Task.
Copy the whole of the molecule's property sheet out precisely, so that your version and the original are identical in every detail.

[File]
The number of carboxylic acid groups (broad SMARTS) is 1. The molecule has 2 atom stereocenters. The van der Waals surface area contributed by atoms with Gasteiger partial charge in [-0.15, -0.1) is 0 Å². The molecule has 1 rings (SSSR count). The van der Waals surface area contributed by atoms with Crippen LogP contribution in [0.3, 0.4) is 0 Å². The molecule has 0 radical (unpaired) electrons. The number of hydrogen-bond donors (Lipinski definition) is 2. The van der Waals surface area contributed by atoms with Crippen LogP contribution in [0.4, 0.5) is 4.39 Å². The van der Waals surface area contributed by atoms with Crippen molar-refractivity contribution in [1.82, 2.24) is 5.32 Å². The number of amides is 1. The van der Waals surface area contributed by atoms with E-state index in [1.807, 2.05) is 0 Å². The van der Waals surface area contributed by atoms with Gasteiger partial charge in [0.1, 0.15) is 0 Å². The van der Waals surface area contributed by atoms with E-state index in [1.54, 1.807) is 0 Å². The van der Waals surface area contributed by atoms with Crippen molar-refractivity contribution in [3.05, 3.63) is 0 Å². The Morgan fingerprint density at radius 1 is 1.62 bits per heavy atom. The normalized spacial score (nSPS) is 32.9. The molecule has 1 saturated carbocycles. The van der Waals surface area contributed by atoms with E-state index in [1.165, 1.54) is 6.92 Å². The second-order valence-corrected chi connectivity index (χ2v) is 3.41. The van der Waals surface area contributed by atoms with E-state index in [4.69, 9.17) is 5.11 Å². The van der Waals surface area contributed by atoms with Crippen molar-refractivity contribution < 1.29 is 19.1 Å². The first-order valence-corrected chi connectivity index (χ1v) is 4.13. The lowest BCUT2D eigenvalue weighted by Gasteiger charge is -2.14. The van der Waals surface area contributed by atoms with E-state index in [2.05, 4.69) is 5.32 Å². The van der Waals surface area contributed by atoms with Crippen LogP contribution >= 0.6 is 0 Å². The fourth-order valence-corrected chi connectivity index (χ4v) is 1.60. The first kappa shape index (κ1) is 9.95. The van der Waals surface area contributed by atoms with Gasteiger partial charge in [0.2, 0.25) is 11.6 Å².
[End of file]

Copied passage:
The number of carboxylic acid groups (broad SMARTS) is 1. The molecule has 2 atom stereocenters. The van der Waals surface area contributed by atoms with Gasteiger partial charge in [-0.15, -0.1) is 0 Å². The molecule has 1 rings (SSSR count). The van der Waals surface area contributed by atoms with Crippen LogP contribution in [0.3, 0.4) is 0 Å². The molecule has 0 radical (unpaired) electrons. The number of hydrogen-bond donors (Lipinski definition) is 2. The van der Waals surface area contributed by atoms with Crippen LogP contribution in [0.4, 0.5) is 4.39 Å². The van der Waals surface area contributed by atoms with Crippen molar-refractivity contribution in [1.82, 2.24) is 5.32 Å². The number of amides is 1. The van der Waals surface area contributed by atoms with E-state index in [1.807, 2.05) is 0 Å². The van der Waals surface area contributed by atoms with Gasteiger partial charge in [0.1, 0.15) is 0 Å². The van der Waals surface area contributed by atoms with E-state index in [1.54, 1.807) is 0 Å². The van der Waals surface area contributed by atoms with Crippen molar-refractivity contribution in [3.05, 3.63) is 0 Å². The Morgan fingerprint density at radius 1 is 1.62 bits per heavy atom. The normalized spacial score (nSPS) is 32.9. The molecule has 1 saturated carbocycles. The van der Waals surface area contributed by atoms with E-state index in [1.165, 1.54) is 6.92 Å². The second-order valence-corrected chi connectivity index (χ2v) is 3.41. The van der Waals surface area contributed by atoms with E-state index in [4.69, 9.17) is 5.11 Å². The van der Waals surface area contributed by atoms with Crippen molar-refractivity contribution < 1.29 is 19.1 Å². The first-order valence-corrected chi connectivity index (χ1v) is 4.13. The lowest BCUT2D eigenvalue weighted by Gasteiger charge is -2.14. The van der Waals surface area contributed by atoms with E-state index in [2.05, 4.69) is 5.32 Å². The van der Waals surface area contributed by atoms with Crippen LogP contribution >= 0.6 is 0 Å². The fourth-order valence-corrected chi connectivity index (χ4v) is 1.60. The first kappa shape index (κ1) is 9.95. The van der Waals surface area contributed by atoms with Gasteiger partial charge in [0.2, 0.25) is 11.6 Å².